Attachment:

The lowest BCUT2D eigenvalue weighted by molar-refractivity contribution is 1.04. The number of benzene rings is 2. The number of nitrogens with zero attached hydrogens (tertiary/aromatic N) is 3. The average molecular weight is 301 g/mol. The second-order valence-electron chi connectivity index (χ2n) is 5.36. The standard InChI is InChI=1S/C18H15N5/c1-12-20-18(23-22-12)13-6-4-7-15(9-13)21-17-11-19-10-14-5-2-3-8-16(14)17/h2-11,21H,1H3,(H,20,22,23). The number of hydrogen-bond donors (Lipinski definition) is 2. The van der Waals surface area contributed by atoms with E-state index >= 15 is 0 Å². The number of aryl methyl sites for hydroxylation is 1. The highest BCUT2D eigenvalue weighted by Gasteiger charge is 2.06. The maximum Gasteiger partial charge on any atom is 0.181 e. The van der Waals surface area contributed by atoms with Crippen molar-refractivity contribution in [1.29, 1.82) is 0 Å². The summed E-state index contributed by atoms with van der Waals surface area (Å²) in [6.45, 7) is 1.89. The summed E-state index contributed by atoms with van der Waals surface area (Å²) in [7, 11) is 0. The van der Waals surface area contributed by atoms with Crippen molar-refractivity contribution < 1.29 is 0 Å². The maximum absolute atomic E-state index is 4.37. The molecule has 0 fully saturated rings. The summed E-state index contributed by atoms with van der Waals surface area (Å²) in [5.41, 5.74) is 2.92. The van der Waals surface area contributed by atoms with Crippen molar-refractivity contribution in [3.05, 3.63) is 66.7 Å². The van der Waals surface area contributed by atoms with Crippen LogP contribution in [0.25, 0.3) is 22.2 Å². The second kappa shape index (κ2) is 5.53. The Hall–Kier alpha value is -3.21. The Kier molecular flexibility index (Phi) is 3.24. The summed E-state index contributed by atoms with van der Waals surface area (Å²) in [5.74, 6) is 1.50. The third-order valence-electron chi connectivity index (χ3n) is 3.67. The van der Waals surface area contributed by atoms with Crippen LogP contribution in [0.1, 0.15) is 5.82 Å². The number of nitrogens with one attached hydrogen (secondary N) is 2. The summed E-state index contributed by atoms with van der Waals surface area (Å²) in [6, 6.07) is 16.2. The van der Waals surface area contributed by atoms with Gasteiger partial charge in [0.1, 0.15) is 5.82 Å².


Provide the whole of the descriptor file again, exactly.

The lowest BCUT2D eigenvalue weighted by molar-refractivity contribution is 1.04. The number of benzene rings is 2. The number of nitrogens with zero attached hydrogens (tertiary/aromatic N) is 3. The average molecular weight is 301 g/mol. The second-order valence-electron chi connectivity index (χ2n) is 5.36. The standard InChI is InChI=1S/C18H15N5/c1-12-20-18(23-22-12)13-6-4-7-15(9-13)21-17-11-19-10-14-5-2-3-8-16(14)17/h2-11,21H,1H3,(H,20,22,23). The number of hydrogen-bond donors (Lipinski definition) is 2. The van der Waals surface area contributed by atoms with E-state index >= 15 is 0 Å². The number of aryl methyl sites for hydroxylation is 1. The highest BCUT2D eigenvalue weighted by Gasteiger charge is 2.06. The maximum Gasteiger partial charge on any atom is 0.181 e. The van der Waals surface area contributed by atoms with Crippen molar-refractivity contribution in [1.29, 1.82) is 0 Å². The summed E-state index contributed by atoms with van der Waals surface area (Å²) in [6.45, 7) is 1.89. The summed E-state index contributed by atoms with van der Waals surface area (Å²) in [7, 11) is 0. The van der Waals surface area contributed by atoms with Crippen molar-refractivity contribution < 1.29 is 0 Å². The maximum absolute atomic E-state index is 4.37. The molecule has 0 fully saturated rings. The summed E-state index contributed by atoms with van der Waals surface area (Å²) in [5.41, 5.74) is 2.92. The van der Waals surface area contributed by atoms with Crippen molar-refractivity contribution in [3.05, 3.63) is 66.7 Å². The van der Waals surface area contributed by atoms with Crippen LogP contribution in [0.25, 0.3) is 22.2 Å². The second kappa shape index (κ2) is 5.53. The Hall–Kier alpha value is -3.21. The Kier molecular flexibility index (Phi) is 3.24. The summed E-state index contributed by atoms with van der Waals surface area (Å²) in [5.74, 6) is 1.50. The third-order valence-electron chi connectivity index (χ3n) is 3.67. The van der Waals surface area contributed by atoms with Crippen LogP contribution in [0.1, 0.15) is 5.82 Å². The number of nitrogens with one attached hydrogen (secondary N) is 2. The summed E-state index contributed by atoms with van der Waals surface area (Å²) in [6, 6.07) is 16.2. The van der Waals surface area contributed by atoms with Gasteiger partial charge in [0.1, 0.15) is 5.82 Å².